The day before the exercise, Norm Styer - AI2C on Canby Road at Clarkes Gap checked his equipment, reviewed the Loudoun ARES operations plan, and the Virginia VDEM and Virginia ARES Internet Sites. The Virginia EOC was operational on 3947.0 kHz as part of the VERTEX and communications checks were conducted with W4ZA in Richmond at the Virginia EOC. A second check of the state-wide packet radio system was conducted with a message sent to W4ZA@W4ZA. On the afternoon of April 25, Norm Styer sent the following report on preparation and readiness to Tom Dawson and others preparing to participate:


  DATE-TIME: Wednesday, April 25, 2007 1:23 PM
SUBJEST:  VERTEX 07 SITREP at AI2C

Hello All,

Just a quick status report de AI2C. I visited the VA ARES Internet Site and discovered that VERTEX07 is on-going.

Made following comm checks today, Wednesday, 25 April 2007:

1510Z checked into 3947.0 kHz VERTEX Net with NCS: W4ZA at VAEOC - Good and readable.

1545Z logged onto N4NSP - Linden 145.73 MHz Packet Station as AI2C-4 and send "Comm Check Message to W4ZA @ W4ZA" Received reply about 1 hour later. See Attached Dump of Packet files.

1640Z Closed station on 3947 kHz.

Status for tomorrow at AI2C:

HF 3947 kHz SSB PHONE with switchable capability to 7240 kHz.
VHF FM PHONE 147.480 MHz SIMPLEX at 10W to 11-element yagi at 25 feet
VHF Packet 145.730 MHz at 35W to 5-element yagi at 45 feet - using AI2C-4
UHF FM PHONE 443.225 MHz SIMPLEX at 25W to 5-element yagi at 45 feet
INTERNET - eMail via AI2C@earthlink.net but will not disable security here to enter Loudoun EOC System
Telephones: LANDLINE: 540-338-2584 and CELL: 571-201-6322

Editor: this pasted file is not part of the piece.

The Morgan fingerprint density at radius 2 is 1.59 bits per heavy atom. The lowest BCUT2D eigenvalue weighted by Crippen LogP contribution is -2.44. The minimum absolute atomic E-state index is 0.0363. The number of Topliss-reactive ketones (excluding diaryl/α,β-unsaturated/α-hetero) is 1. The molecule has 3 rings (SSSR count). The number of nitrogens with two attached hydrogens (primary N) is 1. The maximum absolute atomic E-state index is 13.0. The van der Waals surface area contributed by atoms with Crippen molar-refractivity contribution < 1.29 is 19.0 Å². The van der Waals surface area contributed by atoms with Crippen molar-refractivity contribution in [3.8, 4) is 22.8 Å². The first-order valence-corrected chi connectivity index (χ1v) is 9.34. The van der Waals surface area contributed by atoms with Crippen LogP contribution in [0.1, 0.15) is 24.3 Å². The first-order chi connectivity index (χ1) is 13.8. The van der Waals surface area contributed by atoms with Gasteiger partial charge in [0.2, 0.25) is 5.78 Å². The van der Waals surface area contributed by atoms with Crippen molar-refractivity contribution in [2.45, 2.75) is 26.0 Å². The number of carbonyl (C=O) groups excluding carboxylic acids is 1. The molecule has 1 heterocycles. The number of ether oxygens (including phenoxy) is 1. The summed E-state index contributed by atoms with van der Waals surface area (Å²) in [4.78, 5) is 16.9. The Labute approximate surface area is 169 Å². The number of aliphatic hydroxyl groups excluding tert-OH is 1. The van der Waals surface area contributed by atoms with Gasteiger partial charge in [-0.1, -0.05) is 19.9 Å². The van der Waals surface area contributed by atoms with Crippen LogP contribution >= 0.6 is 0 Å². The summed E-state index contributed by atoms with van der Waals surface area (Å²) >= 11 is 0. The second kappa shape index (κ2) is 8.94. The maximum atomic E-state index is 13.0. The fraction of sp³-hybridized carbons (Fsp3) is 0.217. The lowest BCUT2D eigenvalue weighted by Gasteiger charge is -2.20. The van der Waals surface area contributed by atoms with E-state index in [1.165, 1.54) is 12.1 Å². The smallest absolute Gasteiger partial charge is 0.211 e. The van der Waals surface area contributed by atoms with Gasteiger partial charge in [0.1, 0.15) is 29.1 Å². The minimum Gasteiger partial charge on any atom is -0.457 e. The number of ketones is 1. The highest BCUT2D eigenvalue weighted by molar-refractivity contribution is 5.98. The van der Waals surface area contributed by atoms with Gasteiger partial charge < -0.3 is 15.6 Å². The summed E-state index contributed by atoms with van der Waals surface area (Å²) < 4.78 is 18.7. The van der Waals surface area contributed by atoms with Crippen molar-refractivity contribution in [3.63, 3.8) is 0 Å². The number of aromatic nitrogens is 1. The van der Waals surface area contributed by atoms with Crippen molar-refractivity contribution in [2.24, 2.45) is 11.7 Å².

See You In The Pile-Ups. Best Regards,
Norm Styer - AI2C de Canby - Clarkes Gap - Loudoun County - Virginia

May The Morse Come To You !!!

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Operations At Loudoun EOC

      By 0700 hours, as I came up on 147.48 MHz simplex, Tom Dawson - WB3AKD was mobile in western Loudoun County and looking for a tail guard for his over loaded tower trailer. He asked for John Unger - W4AU and we got him turned around at Clarkes Gap. At about 0725 hours, AI2C passed one early message from W4ZA-Virginia EOC to WB3AKD that had been distributed on packet system several hours before the start of the local exercise. Within the hour, all had arrived at the Loudoun EOC and work on assembling antenna started. At about 0845 hours, K4LRG was on the air from within the EOC.



The Antenna Erection Crew
John Ives - KI4TXP of Leesburg, Grant Russell - KI3EMT of Round Hill, Tom Dawson - WB3AKD of Round Hill,
John Unger - W4AU of Hamilton and Victor Carter - KB9WXV of Ashburn

     After the basic communications were operational from the EOC on the VHF and UHF frequencies, Tom and his crew set to work on bringing up a WiFi system and later an HF link. The WiFi network operated in the 2.4 Ghz band and was intended to restore, if necessary, basic communications between the county EOC and the town of Leesburg's EOC. The approach was to distribute WiFi repeater packages along the route. Three remote repeaters had been completed when the exercise was terminated.

     Communications operations by the ARES stations at the EOC was minimal. A couple messages were processed. These were ARES related subjects regarding ARES manning levels and needs. They were relayed through the off-site station at AI2C. No other traffic was passed. The exercise terminated about 1300 hours.



John Ives - KI4TXP of Leesburg, Tom Dawson - WB3AKD of Round Hill, John Unger - W4AU of Hamilton,
Margaret Gentges - AI4UX of Great Falls and Carol Boehler - KF4TJJ of Leesburg

Portable Antennas At Loudoun EOC



Portable Antenna Platform